No pictures exist of Frank Toovey Lake and his grave in Hiroshima only bore his surname: Lake.

For years, the Japanese were left baffled. Who was this mysterious Lake and why did no records exist of him?

The villagers tended to his resting place, which is on the western edge of the Enoura Village, and erected a cross. Taking pity on him, a wealthy villager registered his death at a local temple.

But years later, the mystery was solved.

Records had incorrectly referred to him as dying aboard the HMS Sylvia which was sailing on the Seto Nai Kai Sea.

But in fact, he died suddenly, possibly of cholera, aboard the HMS Manila when he was just 19, in 1868.

This week marks the 150th anniversary of his death and the Japanese honoured the day with a memorial service at his grave.

Frank Toovey Lake was born and raised in Kings Langley and he and his two brothers lost their parents when they were young.

They were sent to St Albans School as boarders but Frank left school at 14 in order to join the Royal Navy.

His career took him onto the HMS Britannia before he boarded the HMS Manila, where he helped survey potential sites for lighthouses around Japan’s coastline.

No explanation was given for his death, although it was sudden and unexpected. A notice in the London and China Telegraph in 1869 gives his cause of death as a ‘short illness’.

Captain John Henry Brunton was determined to give him a good send off. In Japan, it is customary to present flowers to the dead but with none in the area, he wrote to the government asking for it to be preserved.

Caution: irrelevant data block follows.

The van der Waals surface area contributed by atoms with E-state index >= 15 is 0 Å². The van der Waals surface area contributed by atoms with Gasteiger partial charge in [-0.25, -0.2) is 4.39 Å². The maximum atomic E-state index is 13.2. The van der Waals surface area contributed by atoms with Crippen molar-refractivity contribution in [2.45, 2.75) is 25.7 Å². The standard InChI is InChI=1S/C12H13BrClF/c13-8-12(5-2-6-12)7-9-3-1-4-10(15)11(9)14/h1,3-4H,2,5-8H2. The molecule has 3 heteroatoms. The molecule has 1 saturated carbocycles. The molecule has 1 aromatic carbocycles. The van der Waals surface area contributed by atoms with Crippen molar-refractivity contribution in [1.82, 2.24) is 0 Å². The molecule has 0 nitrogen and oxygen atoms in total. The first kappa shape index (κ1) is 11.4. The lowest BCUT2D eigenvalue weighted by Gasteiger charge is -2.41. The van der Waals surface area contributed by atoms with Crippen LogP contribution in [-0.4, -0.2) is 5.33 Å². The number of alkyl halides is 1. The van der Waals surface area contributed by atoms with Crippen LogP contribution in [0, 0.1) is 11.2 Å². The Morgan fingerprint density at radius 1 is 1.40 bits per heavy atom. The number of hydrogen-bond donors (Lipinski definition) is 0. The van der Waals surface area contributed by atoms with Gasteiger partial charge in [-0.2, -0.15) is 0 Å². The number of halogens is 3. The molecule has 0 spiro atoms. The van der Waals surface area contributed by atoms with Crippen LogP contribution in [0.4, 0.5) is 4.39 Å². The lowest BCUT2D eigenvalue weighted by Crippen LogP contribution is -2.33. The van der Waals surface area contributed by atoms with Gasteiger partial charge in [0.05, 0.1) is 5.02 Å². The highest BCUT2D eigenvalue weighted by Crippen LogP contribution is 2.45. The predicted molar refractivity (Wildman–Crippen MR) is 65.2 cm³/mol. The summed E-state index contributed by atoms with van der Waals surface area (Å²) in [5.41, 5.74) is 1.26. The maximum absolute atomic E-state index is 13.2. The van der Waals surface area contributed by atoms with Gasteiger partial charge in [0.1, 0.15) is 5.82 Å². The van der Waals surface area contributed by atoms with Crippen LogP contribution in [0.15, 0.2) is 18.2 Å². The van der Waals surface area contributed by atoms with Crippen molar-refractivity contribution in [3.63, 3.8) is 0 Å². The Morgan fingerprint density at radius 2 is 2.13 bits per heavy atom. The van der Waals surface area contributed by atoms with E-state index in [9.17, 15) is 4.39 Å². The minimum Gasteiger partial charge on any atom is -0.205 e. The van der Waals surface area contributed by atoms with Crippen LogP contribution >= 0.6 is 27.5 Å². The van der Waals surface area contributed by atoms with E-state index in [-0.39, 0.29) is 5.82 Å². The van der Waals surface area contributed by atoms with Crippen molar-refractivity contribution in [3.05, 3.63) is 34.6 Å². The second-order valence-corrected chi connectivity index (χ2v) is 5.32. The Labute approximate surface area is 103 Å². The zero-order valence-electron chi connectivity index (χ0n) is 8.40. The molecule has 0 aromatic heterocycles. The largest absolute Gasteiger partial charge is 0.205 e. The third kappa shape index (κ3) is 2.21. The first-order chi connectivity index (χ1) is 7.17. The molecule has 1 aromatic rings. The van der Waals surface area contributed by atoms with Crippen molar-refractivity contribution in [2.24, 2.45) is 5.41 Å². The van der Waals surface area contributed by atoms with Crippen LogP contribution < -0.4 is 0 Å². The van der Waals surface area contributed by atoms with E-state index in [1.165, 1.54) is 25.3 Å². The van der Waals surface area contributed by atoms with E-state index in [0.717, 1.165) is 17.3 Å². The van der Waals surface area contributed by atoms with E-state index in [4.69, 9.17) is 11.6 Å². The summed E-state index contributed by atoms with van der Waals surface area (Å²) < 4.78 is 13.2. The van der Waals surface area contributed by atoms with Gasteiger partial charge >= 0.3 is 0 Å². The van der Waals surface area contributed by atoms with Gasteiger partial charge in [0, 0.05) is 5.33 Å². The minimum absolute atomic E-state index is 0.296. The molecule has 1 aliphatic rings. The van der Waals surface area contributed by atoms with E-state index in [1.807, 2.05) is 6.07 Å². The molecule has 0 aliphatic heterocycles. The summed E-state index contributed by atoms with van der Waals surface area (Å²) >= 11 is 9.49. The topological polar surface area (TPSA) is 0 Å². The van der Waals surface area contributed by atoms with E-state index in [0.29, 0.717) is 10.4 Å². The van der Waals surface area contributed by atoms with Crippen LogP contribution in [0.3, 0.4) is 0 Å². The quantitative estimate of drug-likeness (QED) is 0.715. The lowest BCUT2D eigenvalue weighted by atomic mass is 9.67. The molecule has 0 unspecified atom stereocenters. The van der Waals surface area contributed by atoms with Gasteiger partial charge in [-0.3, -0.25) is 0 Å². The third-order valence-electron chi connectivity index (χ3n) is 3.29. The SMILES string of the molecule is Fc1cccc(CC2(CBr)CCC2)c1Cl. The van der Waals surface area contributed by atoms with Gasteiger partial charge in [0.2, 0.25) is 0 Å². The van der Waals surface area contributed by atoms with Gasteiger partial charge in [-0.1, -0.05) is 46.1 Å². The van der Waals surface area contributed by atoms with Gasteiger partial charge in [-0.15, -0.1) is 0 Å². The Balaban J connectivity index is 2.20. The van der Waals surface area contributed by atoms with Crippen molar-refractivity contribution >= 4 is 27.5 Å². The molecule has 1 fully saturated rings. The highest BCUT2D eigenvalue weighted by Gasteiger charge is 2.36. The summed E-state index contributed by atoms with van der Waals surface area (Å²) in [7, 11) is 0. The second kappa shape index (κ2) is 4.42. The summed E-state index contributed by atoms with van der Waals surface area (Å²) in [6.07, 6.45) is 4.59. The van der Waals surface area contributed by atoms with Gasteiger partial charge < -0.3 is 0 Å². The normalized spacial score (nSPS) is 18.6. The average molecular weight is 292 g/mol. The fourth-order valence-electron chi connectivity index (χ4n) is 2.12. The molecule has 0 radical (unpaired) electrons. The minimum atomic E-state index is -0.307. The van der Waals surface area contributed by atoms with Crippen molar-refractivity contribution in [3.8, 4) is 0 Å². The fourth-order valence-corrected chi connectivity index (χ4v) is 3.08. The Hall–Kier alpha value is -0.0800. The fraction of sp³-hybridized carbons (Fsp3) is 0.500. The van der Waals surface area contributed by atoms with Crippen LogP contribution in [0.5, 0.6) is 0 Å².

Immediately after the funeral, several men and women holding shrubs and twigs approached his grave in a tender act of kindness.

Today, they still look after his grave – a representation of the enduring friendship between the two countries.

To mark the 150th anniversary of his death, a monument was unveiled in his honour at his resting place.

While this may seem like a minor event, it was important enough for Paul Madden, the British Ambassador to Japan, to send a message about it.

He wrote: “The new granite commemorative monument is a fitting and handsome tribute to Midshipman Lake, and to the enduring friendship that exists between Japan and the UK.”

The ceremony lasted a morning and included leaders from the local community as well as the Mayor of Marugame City.

It was also attended by a descendant of the Toovey family and an Englishman who lives in Japan and has researched the history of the grave.

A few hours later, a rose and a commemorative letter was laid on the memorial to Lake in All Saints Church in Kings Langley.